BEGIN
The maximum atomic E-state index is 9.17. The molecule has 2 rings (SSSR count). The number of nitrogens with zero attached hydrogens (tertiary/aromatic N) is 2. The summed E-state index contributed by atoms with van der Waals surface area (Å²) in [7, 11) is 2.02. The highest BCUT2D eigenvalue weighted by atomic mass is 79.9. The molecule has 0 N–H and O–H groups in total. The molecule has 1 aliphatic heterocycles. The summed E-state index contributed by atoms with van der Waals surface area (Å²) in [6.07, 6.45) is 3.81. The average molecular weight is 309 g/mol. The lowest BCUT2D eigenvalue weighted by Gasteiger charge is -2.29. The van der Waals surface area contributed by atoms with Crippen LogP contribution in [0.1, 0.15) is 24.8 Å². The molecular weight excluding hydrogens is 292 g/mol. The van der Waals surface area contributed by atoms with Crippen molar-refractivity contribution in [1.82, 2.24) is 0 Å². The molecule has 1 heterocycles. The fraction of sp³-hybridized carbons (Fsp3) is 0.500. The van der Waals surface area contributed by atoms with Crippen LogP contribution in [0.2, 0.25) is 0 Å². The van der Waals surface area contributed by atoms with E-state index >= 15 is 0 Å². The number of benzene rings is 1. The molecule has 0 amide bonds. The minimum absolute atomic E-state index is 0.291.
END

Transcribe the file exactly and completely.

The maximum atomic E-state index is 9.17. The molecule has 2 rings (SSSR count). The number of nitrogens with zero attached hydrogens (tertiary/aromatic N) is 2. The summed E-state index contributed by atoms with van der Waals surface area (Å²) in [7, 11) is 2.02. The highest BCUT2D eigenvalue weighted by atomic mass is 79.9. The molecule has 0 N–H and O–H groups in total. The molecule has 1 aliphatic heterocycles. The summed E-state index contributed by atoms with van der Waals surface area (Å²) in [6.07, 6.45) is 3.81. The average molecular weight is 309 g/mol. The lowest BCUT2D eigenvalue weighted by Gasteiger charge is -2.29. The van der Waals surface area contributed by atoms with Crippen LogP contribution in [0.1, 0.15) is 24.8 Å². The molecular weight excluding hydrogens is 292 g/mol. The van der Waals surface area contributed by atoms with Crippen molar-refractivity contribution in [1.82, 2.24) is 0 Å². The molecule has 1 heterocycles. The fraction of sp³-hybridized carbons (Fsp3) is 0.500. The van der Waals surface area contributed by atoms with Crippen LogP contribution in [0.2, 0.25) is 0 Å². The van der Waals surface area contributed by atoms with E-state index >= 15 is 0 Å². The number of benzene rings is 1. The molecule has 0 amide bonds. The minimum absolute atomic E-state index is 0.291.